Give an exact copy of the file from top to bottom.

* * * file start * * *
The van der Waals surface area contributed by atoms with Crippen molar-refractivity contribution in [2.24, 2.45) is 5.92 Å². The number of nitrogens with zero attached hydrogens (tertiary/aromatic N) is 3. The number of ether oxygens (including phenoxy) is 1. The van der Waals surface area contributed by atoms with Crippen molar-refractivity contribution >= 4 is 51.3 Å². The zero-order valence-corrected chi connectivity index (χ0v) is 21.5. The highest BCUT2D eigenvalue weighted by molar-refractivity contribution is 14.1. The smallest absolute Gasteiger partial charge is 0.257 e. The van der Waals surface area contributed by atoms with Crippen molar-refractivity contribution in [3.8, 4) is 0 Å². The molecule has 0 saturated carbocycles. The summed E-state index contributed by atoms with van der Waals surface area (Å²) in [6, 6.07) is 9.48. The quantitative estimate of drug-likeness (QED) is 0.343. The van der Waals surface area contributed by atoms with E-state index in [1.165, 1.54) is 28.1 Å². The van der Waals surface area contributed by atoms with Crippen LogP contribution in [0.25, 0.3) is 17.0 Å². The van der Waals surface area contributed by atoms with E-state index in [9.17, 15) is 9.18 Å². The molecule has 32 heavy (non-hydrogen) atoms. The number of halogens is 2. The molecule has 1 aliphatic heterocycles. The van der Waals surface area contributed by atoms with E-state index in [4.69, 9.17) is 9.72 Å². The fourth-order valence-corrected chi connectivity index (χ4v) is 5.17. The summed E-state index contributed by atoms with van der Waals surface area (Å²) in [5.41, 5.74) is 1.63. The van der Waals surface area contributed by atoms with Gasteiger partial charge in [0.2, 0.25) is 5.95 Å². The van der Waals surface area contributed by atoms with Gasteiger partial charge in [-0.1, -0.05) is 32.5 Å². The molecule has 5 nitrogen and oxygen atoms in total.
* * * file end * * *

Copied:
The van der Waals surface area contributed by atoms with Crippen molar-refractivity contribution in [2.24, 2.45) is 5.92 Å². The number of nitrogens with zero attached hydrogens (tertiary/aromatic N) is 3. The number of ether oxygens (including phenoxy) is 1. The van der Waals surface area contributed by atoms with Crippen molar-refractivity contribution >= 4 is 51.3 Å². The zero-order valence-corrected chi connectivity index (χ0v) is 21.5. The highest BCUT2D eigenvalue weighted by molar-refractivity contribution is 14.1. The smallest absolute Gasteiger partial charge is 0.257 e. The van der Waals surface area contributed by atoms with Crippen molar-refractivity contribution in [3.8, 4) is 0 Å². The molecule has 0 saturated carbocycles. The summed E-state index contributed by atoms with van der Waals surface area (Å²) in [6, 6.07) is 9.48. The quantitative estimate of drug-likeness (QED) is 0.343. The van der Waals surface area contributed by atoms with E-state index in [1.165, 1.54) is 28.1 Å². The van der Waals surface area contributed by atoms with Crippen LogP contribution in [0.25, 0.3) is 17.0 Å². The van der Waals surface area contributed by atoms with E-state index in [9.17, 15) is 9.18 Å². The molecule has 32 heavy (non-hydrogen) atoms. The number of halogens is 2. The molecule has 1 aliphatic heterocycles. The van der Waals surface area contributed by atoms with E-state index in [4.69, 9.17) is 9.72 Å². The fourth-order valence-corrected chi connectivity index (χ4v) is 5.17. The summed E-state index contributed by atoms with van der Waals surface area (Å²) in [5.41, 5.74) is 1.63. The van der Waals surface area contributed by atoms with Gasteiger partial charge in [0.2, 0.25) is 5.95 Å². The van der Waals surface area contributed by atoms with Gasteiger partial charge in [-0.1, -0.05) is 32.5 Å². The molecule has 5 nitrogen and oxygen atoms in total.